Deals

Kiwi Crate delivers crafts projects to your door, secures $5M in funding

Kiwi Crate, a subscription service that delivers hands-on crafts to your door, has secured $5 million in its first round of funding the company announced Thursday.

The company, which launched in October 2011 with $2 million in seed funding, delivers crates of craft supplies every month for kids ages three to six. Kiwi Crate puts together themed crates that encompass a specific theme – safari, gardening, dinosaurs, and tropical island to name a few — and delivers them to parents each month. Each crate includes enough materials for two projects, plus bonus ideas for additional projects. A subscription will set you back $20 per month or $220 per year. Three month, six month, and one year gift subscriptions are available as well.

What makes Kiwi Crate unique is the process used to put together the crates. Each crate is designed by parents, reviewed by experts, and vetted by kids to make sure it will be a hit with Kiwi Crate’s subscribers. There is also an obvious convenience factor with Kiwi Crate; there’s no need for trips to the craft store for any of the projects.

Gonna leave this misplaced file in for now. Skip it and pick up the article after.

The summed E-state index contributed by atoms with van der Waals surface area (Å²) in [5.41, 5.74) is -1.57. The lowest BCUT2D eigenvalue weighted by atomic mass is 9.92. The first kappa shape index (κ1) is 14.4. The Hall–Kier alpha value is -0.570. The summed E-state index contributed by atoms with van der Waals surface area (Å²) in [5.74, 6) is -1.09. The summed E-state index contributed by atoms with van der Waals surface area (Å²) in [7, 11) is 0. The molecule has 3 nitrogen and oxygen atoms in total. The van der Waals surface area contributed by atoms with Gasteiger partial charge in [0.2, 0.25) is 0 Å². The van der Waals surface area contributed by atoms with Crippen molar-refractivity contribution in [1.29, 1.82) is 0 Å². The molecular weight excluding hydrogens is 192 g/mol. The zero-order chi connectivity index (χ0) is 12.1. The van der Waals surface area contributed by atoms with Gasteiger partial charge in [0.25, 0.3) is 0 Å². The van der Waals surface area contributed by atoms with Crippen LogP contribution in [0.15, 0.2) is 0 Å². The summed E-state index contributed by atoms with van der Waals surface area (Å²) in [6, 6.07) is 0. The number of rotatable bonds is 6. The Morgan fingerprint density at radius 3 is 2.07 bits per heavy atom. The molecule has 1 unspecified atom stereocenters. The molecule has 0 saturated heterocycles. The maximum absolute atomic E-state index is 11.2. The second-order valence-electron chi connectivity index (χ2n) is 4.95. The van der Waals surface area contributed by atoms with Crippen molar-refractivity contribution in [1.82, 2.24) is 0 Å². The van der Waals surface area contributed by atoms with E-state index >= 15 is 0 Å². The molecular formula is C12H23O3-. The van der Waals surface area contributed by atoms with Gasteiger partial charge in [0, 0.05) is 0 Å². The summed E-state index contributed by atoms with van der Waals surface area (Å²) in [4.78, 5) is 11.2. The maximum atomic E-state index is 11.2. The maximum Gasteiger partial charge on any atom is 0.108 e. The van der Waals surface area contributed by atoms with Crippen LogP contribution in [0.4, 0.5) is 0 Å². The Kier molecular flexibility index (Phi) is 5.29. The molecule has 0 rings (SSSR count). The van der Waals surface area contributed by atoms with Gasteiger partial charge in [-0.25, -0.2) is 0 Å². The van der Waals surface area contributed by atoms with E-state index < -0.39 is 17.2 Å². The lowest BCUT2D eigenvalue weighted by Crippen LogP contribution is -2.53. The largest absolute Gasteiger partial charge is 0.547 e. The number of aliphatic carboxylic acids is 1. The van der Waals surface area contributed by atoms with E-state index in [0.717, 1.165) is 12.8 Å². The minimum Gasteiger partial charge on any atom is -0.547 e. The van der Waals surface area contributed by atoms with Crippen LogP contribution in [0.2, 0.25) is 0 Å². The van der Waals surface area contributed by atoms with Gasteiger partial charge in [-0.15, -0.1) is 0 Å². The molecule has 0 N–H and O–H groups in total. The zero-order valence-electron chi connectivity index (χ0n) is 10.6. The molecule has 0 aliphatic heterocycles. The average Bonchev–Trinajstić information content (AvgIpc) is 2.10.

While Kiwi Crate offers convenience over crafts stores, it does compete with Michael’s Arts & Crafts, which sells complete craft kits for kids. Online, Kiwi Crate competes with BabbaCo, an online subscription service that sells similar craft boxes.

Since Kiwi Crate launched, it has seen tremendous subscriber growth, and it is tripling its subscriber base each month, TechCrunch reported. The company also nabbed Maker Faire’s 2011 Education Award.

The $5 million fundraising round will be used to keep up with growing demand, help the company serve more customers, and expand Kiwi Crate’s products.

Mountain View-based Kiwi Crate was launched by Sandra Oh Lin and entrepreneurs from PayPal, YouTube, and BabyCenter. Since launching in late 2011, the company has grown to include more than 10 employees and an advisory board of child psychologists and educators. This first round of institutional funding was led by Comcast Ventures, with participation from First Round Capital, Mayfield Fund, Felicis Ventures, Forerunner Ventures, Consigliere Brand Capital, Uj Ventures and 500 Startups.